#52
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Very interesting! I expect those would have a profound effect on the sound of the speaker.

After a quick google I found this contact info for the inventor.

Price: approx. 25 EURO / Pair.

Vendor Contact:
Andreas Friesecke
Am Schulgarten 11
85662 Hohenbrunn
Germany/EU

E-Mail: friesecke (at) 42-dont-panic.de

Phone: +49-8102-7292 42
Fax: +49-8102-7292 43

From:
http://www.ns-10.net/2009/01/ns-10m-...eas-friesecke/
Old 3rd January 2016
  #53
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Quote:
Originally Posted by BumBataa View Post
It is called time alignment ring..Friesecke, a german audio engineer, invented the idea back then.
This guy is quite a capacity so I guess he knew what he was doing, purpose was to defeat the phase issues of the original NS-10.
Now I don't know the regular NS-10 that good, only worked a lot with the modded ones.
That is wild!



What was done was a time-alignment by advancing the position of the woofer the high freq sound of the tweeter which travels faster than lows gives the woofer time to catch up so that both sounds arrive at the ear at the same time at least that's the theory.





I'm now wondering if there are reflection issues with the extra bulk added to the box.

Would like to hear this mod at any rate.

Urie/JBL Time Aligns were a popular studio monitor but the dual concentric system is the way they went where the tweeter is in the center of the woofer. You may not notice that the blue horn has a foam edge that must defray some of the highs or cancel reflections (not sure which) to add to the time alignment or sonic clarity, again at least that was the thought back then. These are for soffit type long throw. Audiophiles these days buy these used for bookshelf speakers. Not cheap either.



These days with nearfields and smaller studios it's easier to slant the front baffle,


Old 3rd January 2016
  #54
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Quote:
Originally Posted by dragonsound View Post
I'm now wondering if there are reflection issues with the extra bulk added to the box.
I agree, reflections and changing the volume of the box will both have a significant impact on the sound.

Might be better, but in any case, different.
Old 3rd January 2016
  #55
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Quote:
Originally Posted by Dr. Mordo View Post
I agree, reflections and changing the volume of the box will both have a significant impact on the sound.

Might be better, but in any case, different.
Glad you mentioned the volume change.
Old 3rd January 2016
  #56
Gear Maniac
Quite a few engineers in germany swear by that mod afaik but who knows..sorry I'm too lazy to un-mod them right now so I cannot compare.
I do know that I read a lot about phase issues in conjunction with the NS 10.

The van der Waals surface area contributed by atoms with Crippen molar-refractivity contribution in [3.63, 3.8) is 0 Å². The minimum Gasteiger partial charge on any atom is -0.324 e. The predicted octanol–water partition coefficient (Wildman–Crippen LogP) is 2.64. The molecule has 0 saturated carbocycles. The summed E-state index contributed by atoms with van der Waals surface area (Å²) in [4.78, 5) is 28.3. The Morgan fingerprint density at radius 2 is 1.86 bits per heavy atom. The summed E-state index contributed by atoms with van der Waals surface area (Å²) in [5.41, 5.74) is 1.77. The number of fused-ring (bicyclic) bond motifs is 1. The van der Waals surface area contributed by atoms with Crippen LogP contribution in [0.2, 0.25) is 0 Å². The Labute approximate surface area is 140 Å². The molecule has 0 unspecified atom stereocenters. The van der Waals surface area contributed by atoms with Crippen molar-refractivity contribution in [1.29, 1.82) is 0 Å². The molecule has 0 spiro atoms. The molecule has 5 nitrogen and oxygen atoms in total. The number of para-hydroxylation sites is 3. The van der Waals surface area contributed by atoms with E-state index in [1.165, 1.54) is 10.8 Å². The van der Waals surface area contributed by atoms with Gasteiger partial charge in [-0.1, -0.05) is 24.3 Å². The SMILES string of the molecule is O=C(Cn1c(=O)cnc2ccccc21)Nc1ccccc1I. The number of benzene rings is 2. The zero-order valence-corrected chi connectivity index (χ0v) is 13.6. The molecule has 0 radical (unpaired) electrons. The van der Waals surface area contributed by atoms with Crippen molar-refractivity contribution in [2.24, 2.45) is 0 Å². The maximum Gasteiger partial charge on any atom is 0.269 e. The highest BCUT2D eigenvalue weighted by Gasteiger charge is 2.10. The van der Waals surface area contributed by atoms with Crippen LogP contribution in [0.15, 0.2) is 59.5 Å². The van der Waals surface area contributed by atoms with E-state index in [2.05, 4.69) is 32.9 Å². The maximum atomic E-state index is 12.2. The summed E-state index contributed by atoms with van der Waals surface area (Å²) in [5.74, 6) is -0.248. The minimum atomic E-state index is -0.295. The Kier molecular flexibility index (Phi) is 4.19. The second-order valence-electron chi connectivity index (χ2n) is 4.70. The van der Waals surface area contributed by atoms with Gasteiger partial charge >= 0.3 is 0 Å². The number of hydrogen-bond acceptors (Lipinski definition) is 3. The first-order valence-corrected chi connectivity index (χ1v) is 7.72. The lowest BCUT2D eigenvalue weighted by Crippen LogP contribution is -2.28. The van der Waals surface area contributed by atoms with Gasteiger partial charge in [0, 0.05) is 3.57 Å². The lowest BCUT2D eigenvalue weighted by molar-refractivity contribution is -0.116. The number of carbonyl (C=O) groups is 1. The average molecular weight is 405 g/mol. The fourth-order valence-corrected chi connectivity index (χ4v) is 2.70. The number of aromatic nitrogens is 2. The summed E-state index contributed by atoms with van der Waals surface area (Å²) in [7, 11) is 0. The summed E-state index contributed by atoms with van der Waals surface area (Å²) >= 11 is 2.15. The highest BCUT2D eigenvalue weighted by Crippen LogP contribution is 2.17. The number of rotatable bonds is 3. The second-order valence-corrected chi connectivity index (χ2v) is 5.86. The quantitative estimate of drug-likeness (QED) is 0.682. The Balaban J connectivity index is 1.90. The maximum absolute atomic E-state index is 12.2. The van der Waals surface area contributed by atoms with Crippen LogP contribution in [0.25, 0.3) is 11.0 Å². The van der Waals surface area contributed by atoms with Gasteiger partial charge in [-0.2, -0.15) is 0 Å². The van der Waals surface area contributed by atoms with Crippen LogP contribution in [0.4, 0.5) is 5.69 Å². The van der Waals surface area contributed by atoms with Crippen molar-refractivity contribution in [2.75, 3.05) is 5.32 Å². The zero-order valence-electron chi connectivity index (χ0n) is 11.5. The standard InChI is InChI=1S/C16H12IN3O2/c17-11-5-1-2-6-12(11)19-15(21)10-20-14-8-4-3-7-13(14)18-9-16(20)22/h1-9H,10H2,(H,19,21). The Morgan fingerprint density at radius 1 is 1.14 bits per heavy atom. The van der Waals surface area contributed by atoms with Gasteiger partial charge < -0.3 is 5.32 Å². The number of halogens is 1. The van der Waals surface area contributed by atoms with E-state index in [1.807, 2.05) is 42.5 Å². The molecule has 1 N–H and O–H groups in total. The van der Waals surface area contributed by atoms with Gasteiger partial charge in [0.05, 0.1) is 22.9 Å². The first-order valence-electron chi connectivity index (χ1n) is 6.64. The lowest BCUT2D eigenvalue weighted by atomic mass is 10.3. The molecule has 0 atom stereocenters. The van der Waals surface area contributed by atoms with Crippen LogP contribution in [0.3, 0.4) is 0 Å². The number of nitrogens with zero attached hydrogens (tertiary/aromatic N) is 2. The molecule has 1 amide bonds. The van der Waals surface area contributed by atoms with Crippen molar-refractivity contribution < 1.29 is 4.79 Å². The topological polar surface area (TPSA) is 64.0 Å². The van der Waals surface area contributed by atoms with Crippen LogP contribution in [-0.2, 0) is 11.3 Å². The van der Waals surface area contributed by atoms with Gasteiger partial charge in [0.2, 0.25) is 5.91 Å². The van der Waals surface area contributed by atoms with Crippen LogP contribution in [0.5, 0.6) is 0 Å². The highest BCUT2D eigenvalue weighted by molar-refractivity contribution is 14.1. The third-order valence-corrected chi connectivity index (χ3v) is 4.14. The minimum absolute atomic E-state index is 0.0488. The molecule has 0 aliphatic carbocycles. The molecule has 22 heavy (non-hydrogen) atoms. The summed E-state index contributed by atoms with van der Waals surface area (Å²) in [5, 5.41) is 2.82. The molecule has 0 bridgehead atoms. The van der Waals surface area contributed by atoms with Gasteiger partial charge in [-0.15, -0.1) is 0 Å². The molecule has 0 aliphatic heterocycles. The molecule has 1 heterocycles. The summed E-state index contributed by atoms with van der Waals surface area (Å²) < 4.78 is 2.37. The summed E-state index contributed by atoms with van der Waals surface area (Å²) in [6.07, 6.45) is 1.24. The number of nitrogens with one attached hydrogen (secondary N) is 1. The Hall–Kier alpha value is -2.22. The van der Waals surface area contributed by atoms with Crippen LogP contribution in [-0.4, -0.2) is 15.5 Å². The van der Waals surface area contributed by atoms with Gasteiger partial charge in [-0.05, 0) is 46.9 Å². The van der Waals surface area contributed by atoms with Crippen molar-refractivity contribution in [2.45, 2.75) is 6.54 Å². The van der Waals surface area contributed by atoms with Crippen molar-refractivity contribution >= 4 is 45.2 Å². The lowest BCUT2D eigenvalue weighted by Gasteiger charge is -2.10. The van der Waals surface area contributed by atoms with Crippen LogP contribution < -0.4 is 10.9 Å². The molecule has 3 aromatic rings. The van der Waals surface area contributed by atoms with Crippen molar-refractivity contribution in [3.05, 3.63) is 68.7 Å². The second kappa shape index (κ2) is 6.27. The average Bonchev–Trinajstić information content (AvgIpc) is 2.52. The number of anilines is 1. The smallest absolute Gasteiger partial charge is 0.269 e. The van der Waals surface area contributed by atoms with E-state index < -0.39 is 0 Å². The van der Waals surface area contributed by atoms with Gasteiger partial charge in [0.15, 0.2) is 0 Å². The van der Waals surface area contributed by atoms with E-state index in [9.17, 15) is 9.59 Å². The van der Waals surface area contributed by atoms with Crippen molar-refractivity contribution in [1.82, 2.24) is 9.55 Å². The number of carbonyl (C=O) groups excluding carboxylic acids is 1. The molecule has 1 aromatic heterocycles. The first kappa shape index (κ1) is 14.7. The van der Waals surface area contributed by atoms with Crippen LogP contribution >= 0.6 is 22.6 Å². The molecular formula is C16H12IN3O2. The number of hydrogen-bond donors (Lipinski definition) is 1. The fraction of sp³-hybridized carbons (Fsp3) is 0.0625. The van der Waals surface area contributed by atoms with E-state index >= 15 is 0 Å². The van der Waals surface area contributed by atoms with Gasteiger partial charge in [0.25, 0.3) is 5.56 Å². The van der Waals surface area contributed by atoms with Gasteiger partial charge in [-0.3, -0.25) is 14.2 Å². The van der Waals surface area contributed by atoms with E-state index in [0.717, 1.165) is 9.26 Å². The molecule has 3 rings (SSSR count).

Reflections may very well happen, how that affects the sound is an interesting question indeed..
owners of the box know there is some space between woofer and tweeter left, it looks much closer to each other in that pic than real because of the perspective.

I have contacted that Friesecke guy, maybe he still has a few lying around but I highly doubt it. If so I may organize a shipping for anyone interested!
Old 4th January 2016
  #57
Gear Nut
I personally like the way they sound.

They are very quick and don't have quite as much harmonic distortion as most speakers.
As a result they are VERY transparent, you'll hear exactly whats going on.
Add in the fact that they seem to boost the frequencies that the human ear is most sensitive to, and you have a set of speakers that will not only show you what's wrong with your mix; they will rub it in your face and shout at you for it
Old 4th January 2016
  #58
One nit to pick on time-alignment - the highs don't travel "faster" then the lows, at least not in any significant fashion. The speed of sound in air is for our purposes a constant across the audible spectrum.

Aligning the drivers so that the point of emanation is in phase makes sense. It looks to me like the JBL/Urei coaxial speaker so this. The "aligned" NS-10s appear to put the woofer driver closer to the listener than the tweeter. Perhaps you get phase matching for one set of wavelengths.

Regardless, if the modded NS-10s sound better, great. I just don't know if they are truly aligned in phase.
Old 5th January 2016
  #59
Gear Maniac
True. Who knows if the response is any better, I don't know the comparison because I never ran them without the mod.
I contacted Friesecke, he still has a few of them lying around, you may contact him but I don't know if he is shipping to the US.
If not contact me, maybe I can help with it.

I would be really interested to see some scientific tests with and without the mod..
Old 19th February 2017
  #60
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Many of you guys, just over mystify. It's all about the history of close-field monitoring, and great story of the unit.
You can do 1000% with the same success on many other mid-priced sealed bookshelf speakers. And besides some good qualities (and white driver) for the end of 70's, like delivering a low frequency punch (that in its early days was't common from a loudspeaker of such a small size), easy to carry and good output compatibilities -it's juts another successor/ modern option for Auratone Sound Cube and earlier -crappy mono radio.
...And also this is prooves that time domain response is more important that frequency one!